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Name: People v. Soto
Case #: B249197
Court: CA Court of Appeal
District 2 DCA
Division: 4
Opinion Date: 08/08/2014
Subsequent History: Review granted 10/15/2014: S220856
Summary

Inmate was ineligible for resentencing under the Three Strikes Reform Act of 2012 (Prop. 36) even though punishment for the disqualifying offense was stayed under Penal Code section 654. Soto was convicted in 1998 of possession of a controlled substance (count 1), transportation (count 2), and possession of a firearm (count 3). As to count 2, the jury found true an allegation that Soto was personally armed with a firearm. Soto admitted two prior strike convictions. On count 1, Soto was given a three strikes life sentence. An identical term was imposed on count 2, but it was stayed under section 654. After Proposition 36 was enacted, Soto filed a petition for resentencing. The trial court denied the petition, finding Soto ineligible because he was armed with a firearm during the commission of his offense (Pen. Code, § 1170.126, subd. (e)(2)(C)(iii)). On appeal, Soto conceded that the arming allegation on count 2 would disqualify him from resentencing, but argued that, because the sentence for that count was stayed, he was not “serving” a sentence for it and therefore he was not disqualified from resentencing. Held: Affirmed. Section 1170.126, subdivision (e)(2) states that an inmate is eligible for resentencing if the “inmate’s current sentence was not imposed for any of the offenses” listed in the referenced statutes. A sentence that has been stayed under section 654 has nevertheless been imposed and is still part of a defendant’s “current sentence.” For purposes of three strikes sentencing, a stayed sentence still qualifies as a strike and a stay does not expunge the conviction. Soto was ineligible for resentencing because the words “current sentence” in section 1170.126, subdivision (e)(2) necessarily included the stayed sentence on count 2.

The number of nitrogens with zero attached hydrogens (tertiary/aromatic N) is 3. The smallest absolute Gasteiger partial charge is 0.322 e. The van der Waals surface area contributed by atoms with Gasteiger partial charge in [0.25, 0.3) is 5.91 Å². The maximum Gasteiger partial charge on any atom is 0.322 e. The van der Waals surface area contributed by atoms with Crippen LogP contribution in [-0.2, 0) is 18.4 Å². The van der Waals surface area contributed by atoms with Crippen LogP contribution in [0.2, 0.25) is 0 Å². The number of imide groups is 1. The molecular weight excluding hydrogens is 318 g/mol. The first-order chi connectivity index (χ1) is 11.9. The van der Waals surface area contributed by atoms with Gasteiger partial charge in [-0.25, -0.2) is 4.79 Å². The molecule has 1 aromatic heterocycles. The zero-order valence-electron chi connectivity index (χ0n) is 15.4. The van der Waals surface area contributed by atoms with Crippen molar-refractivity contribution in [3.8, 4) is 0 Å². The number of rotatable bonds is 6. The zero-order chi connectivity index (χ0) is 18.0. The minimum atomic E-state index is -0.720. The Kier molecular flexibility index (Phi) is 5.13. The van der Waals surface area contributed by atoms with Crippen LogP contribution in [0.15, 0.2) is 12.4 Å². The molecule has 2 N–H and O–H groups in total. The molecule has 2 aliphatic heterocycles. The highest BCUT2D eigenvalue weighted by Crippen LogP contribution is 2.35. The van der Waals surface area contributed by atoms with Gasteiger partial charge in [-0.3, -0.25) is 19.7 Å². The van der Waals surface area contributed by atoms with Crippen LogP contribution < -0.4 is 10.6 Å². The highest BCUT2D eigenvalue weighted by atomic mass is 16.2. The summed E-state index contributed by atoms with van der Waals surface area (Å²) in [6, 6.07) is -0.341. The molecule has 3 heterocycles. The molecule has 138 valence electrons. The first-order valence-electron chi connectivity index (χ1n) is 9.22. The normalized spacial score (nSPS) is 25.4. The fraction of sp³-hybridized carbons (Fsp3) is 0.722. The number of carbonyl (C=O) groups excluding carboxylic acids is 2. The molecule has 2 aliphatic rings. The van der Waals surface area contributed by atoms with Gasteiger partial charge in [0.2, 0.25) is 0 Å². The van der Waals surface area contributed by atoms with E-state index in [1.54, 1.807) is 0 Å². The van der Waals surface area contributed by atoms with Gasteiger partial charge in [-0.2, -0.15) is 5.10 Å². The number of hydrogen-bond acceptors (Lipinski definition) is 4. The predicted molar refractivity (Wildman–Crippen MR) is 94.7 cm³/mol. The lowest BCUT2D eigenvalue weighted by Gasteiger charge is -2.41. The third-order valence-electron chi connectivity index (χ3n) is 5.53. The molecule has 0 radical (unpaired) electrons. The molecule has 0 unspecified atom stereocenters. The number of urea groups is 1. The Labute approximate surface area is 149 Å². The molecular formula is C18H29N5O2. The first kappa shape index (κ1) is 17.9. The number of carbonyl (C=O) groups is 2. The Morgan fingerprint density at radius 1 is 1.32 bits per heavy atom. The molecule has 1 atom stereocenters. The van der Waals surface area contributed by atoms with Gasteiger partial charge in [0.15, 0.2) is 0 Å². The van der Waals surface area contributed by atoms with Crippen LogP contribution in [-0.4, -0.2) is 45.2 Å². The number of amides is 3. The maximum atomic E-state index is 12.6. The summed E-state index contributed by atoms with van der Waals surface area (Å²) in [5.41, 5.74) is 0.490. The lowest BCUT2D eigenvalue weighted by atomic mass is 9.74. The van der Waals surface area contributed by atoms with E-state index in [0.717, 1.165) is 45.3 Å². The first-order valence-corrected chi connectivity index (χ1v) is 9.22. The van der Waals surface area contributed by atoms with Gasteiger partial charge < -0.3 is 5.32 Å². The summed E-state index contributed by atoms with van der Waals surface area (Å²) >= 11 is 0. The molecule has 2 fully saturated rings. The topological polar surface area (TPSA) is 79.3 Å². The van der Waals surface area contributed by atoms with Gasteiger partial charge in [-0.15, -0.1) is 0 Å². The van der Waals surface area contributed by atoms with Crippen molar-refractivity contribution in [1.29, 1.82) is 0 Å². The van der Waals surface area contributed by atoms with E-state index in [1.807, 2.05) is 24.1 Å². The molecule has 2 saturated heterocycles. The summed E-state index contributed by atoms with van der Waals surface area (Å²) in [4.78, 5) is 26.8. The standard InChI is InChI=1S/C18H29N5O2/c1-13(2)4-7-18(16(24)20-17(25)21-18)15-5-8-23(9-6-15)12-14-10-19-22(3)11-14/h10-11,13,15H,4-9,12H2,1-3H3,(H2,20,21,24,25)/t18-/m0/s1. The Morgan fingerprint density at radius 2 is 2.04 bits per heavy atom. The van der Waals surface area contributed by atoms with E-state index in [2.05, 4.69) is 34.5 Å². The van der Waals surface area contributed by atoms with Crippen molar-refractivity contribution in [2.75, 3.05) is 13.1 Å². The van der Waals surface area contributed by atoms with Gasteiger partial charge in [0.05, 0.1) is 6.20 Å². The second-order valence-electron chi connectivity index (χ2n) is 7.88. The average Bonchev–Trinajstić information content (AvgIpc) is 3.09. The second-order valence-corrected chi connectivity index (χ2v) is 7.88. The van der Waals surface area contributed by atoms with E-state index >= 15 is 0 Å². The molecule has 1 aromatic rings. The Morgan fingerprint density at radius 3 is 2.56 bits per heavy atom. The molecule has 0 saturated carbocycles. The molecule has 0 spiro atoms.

Soto is not eligible for resentencing under Prop. 36 on count 1 because count 2 rendered him ineligible. Soto also argued that he was eligible for resentencing on count 1 (possession of a controlled substance) because, standing alone, it qualifies him for resentencing. The appellate court disagreed. Soto did more than possess a controlled substance—he transported the substance while personally armed. His conviction of count 2 with its armed allegation made him ineligible for resentencing under Prop. 36 and this conviction remains in effect even though the sentence was stayed under section 654. Resentencing Soto on count 1 would change nothing and would be an idle act.